People are careless with other people’s money. This unfortunate description of human behaviour is particularly true of politicians seeking to buy our votes.
Recent letters to the editor focus on comparisons between Pierre Trudeau and Stephen Harper. The former was our country’s biggest all-time spender while the latter proved to be conscious of the deleterious effect of public debt.
One of the previous letters articulated deficit spending by comparing dollars without regard to inflation: an unfair depiction. Pierre Trudeau increased our national debt during his tenure by 560 per cent while Harper’s tenure resulted in a 26 per cent increase.
Debt drives up costs and, therefore, comparing the cost of living – Consumer Price Index (CPI) – provides a more meaningful comparison. CPI increases during the Trudeau era averaged nearly 10 per cent per annum whereas it averaged less than two per cent per annum during the Harper decade. In the final years of their leadership, personal bankruptcies during Trudeau’s reign was three times greater.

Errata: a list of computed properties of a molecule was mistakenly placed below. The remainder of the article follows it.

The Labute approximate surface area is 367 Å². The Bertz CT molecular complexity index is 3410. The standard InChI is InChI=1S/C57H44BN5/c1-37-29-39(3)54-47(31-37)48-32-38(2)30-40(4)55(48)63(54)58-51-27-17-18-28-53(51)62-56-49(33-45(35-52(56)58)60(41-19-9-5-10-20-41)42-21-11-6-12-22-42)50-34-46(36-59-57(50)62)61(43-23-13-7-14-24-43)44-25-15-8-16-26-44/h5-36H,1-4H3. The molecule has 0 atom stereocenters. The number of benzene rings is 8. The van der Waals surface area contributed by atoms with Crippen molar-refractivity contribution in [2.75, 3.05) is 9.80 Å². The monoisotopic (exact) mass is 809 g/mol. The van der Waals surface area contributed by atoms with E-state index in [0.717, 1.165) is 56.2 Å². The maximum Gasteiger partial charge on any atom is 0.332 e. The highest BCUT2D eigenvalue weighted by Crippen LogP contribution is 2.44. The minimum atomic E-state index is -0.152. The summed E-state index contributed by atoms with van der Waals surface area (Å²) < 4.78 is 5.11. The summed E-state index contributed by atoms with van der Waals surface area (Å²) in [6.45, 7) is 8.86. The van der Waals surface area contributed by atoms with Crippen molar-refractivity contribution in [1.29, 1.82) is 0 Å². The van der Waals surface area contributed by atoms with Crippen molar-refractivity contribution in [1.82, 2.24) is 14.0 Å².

Now another PM Trudeau is currying favour by promising to spend our money, carelessly. His election promise of a $10 billion deficit is now being hushed and replaced with whispers of $40 billion. Do we really want a return to massive increases to our cost of living?
We may cringe these days at prices in our grocery stores, but many of us recall an era when mortgage rates rose to more than 20 per cent. How many families can endure a hike in mortgage rates?
There is only one way to hold politicians accountable. Annually, when they overspend, the first dollar is subtracted from their salary, up to 25 per cent. Personal experience with this approach proved a deterrent to politicians’ careless regard for people’s money.